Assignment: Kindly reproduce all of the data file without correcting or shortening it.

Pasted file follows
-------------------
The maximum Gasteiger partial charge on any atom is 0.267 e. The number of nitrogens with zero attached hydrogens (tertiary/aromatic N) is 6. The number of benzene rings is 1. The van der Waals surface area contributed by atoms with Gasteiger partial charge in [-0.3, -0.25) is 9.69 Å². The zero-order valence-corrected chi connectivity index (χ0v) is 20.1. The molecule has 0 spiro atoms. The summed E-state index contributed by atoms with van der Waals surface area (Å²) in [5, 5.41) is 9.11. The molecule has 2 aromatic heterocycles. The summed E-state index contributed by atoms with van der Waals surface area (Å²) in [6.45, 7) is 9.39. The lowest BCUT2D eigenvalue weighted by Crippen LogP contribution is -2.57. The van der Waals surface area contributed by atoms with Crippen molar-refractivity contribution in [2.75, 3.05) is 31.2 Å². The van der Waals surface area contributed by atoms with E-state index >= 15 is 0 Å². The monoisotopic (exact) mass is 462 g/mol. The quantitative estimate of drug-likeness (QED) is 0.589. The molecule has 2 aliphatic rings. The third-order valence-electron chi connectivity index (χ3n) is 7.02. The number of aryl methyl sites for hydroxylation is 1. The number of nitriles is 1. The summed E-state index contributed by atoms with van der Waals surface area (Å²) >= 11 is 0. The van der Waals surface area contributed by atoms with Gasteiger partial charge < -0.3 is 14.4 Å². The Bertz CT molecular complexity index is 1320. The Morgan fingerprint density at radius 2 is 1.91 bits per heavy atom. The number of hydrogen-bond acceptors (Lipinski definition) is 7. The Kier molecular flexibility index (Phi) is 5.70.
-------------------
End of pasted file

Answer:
The maximum Gasteiger partial charge on any atom is 0.267 e. The number of nitrogens with zero attached hydrogens (tertiary/aromatic N) is 6. The number of benzene rings is 1. The van der Waals surface area contributed by atoms with Gasteiger partial charge in [-0.3, -0.25) is 9.69 Å². The zero-order valence-corrected chi connectivity index (χ0v) is 20.1. The molecule has 0 spiro atoms. The summed E-state index contributed by atoms with van der Waals surface area (Å²) in [5, 5.41) is 9.11. The molecule has 2 aromatic heterocycles. The summed E-state index contributed by atoms with van der Waals surface area (Å²) in [6.45, 7) is 9.39. The lowest BCUT2D eigenvalue weighted by Crippen LogP contribution is -2.57. The van der Waals surface area contributed by atoms with Crippen molar-refractivity contribution in [2.75, 3.05) is 31.2 Å². The van der Waals surface area contributed by atoms with E-state index >= 15 is 0 Å². The monoisotopic (exact) mass is 462 g/mol. The quantitative estimate of drug-likeness (QED) is 0.589. The molecule has 2 aliphatic rings. The third-order valence-electron chi connectivity index (χ3n) is 7.02. The number of aryl methyl sites for hydroxylation is 1. The number of nitriles is 1. The summed E-state index contributed by atoms with van der Waals surface area (Å²) >= 11 is 0. The van der Waals surface area contributed by atoms with Gasteiger partial charge < -0.3 is 14.4 Å². The Bertz CT molecular complexity index is 1320. The Morgan fingerprint density at radius 2 is 1.91 bits per heavy atom. The number of hydrogen-bond acceptors (Lipinski definition) is 7. The Kier molecular flexibility index (Phi) is 5.70.